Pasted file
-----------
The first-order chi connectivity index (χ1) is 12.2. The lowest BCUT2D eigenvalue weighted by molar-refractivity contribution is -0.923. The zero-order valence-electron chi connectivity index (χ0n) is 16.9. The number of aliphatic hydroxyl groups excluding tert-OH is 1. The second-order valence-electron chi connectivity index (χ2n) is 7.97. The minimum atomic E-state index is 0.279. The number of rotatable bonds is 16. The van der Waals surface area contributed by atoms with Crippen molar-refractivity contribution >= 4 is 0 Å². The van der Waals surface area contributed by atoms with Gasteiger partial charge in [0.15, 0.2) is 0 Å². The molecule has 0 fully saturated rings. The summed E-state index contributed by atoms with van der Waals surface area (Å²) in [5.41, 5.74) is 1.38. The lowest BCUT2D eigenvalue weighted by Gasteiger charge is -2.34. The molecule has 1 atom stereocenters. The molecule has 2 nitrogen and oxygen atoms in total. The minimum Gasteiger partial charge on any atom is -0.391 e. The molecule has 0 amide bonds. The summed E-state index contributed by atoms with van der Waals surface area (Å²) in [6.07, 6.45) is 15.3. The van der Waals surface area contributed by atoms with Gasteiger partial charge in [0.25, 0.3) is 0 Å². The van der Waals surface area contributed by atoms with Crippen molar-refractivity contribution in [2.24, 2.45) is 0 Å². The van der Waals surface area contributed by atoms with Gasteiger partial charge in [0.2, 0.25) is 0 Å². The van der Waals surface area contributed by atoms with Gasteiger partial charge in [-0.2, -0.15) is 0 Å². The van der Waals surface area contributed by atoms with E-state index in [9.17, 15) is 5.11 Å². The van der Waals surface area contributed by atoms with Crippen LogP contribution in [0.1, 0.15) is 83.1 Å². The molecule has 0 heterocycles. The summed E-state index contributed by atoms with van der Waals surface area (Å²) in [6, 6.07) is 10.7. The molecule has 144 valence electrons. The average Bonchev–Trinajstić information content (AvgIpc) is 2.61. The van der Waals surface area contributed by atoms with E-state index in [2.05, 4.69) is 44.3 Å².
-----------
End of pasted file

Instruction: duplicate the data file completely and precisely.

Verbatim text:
The first-order chi connectivity index (χ1) is 12.2. The lowest BCUT2D eigenvalue weighted by molar-refractivity contribution is -0.923. The zero-order valence-electron chi connectivity index (χ0n) is 16.9. The number of aliphatic hydroxyl groups excluding tert-OH is 1. The second-order valence-electron chi connectivity index (χ2n) is 7.97. The minimum atomic E-state index is 0.279. The number of rotatable bonds is 16. The van der Waals surface area contributed by atoms with Crippen molar-refractivity contribution >= 4 is 0 Å². The van der Waals surface area contributed by atoms with Gasteiger partial charge in [0.15, 0.2) is 0 Å². The molecule has 0 fully saturated rings. The summed E-state index contributed by atoms with van der Waals surface area (Å²) in [5.41, 5.74) is 1.38. The lowest BCUT2D eigenvalue weighted by Gasteiger charge is -2.34. The molecule has 1 atom stereocenters. The molecule has 2 nitrogen and oxygen atoms in total. The minimum Gasteiger partial charge on any atom is -0.391 e. The molecule has 0 amide bonds. The summed E-state index contributed by atoms with van der Waals surface area (Å²) in [6.07, 6.45) is 15.3. The van der Waals surface area contributed by atoms with Gasteiger partial charge in [0.25, 0.3) is 0 Å². The van der Waals surface area contributed by atoms with Crippen molar-refractivity contribution in [2.24, 2.45) is 0 Å². The van der Waals surface area contributed by atoms with Gasteiger partial charge in [0.2, 0.25) is 0 Å². The van der Waals surface area contributed by atoms with Gasteiger partial charge in [-0.2, -0.15) is 0 Å². The van der Waals surface area contributed by atoms with E-state index in [9.17, 15) is 5.11 Å². The van der Waals surface area contributed by atoms with Crippen LogP contribution in [0.1, 0.15) is 83.1 Å². The molecule has 0 heterocycles. The summed E-state index contributed by atoms with van der Waals surface area (Å²) in [6, 6.07) is 10.7. The molecule has 144 valence electrons. The average Bonchev–Trinajstić information content (AvgIpc) is 2.61. The van der Waals surface area contributed by atoms with E-state index in [2.05, 4.69) is 44.3 Å².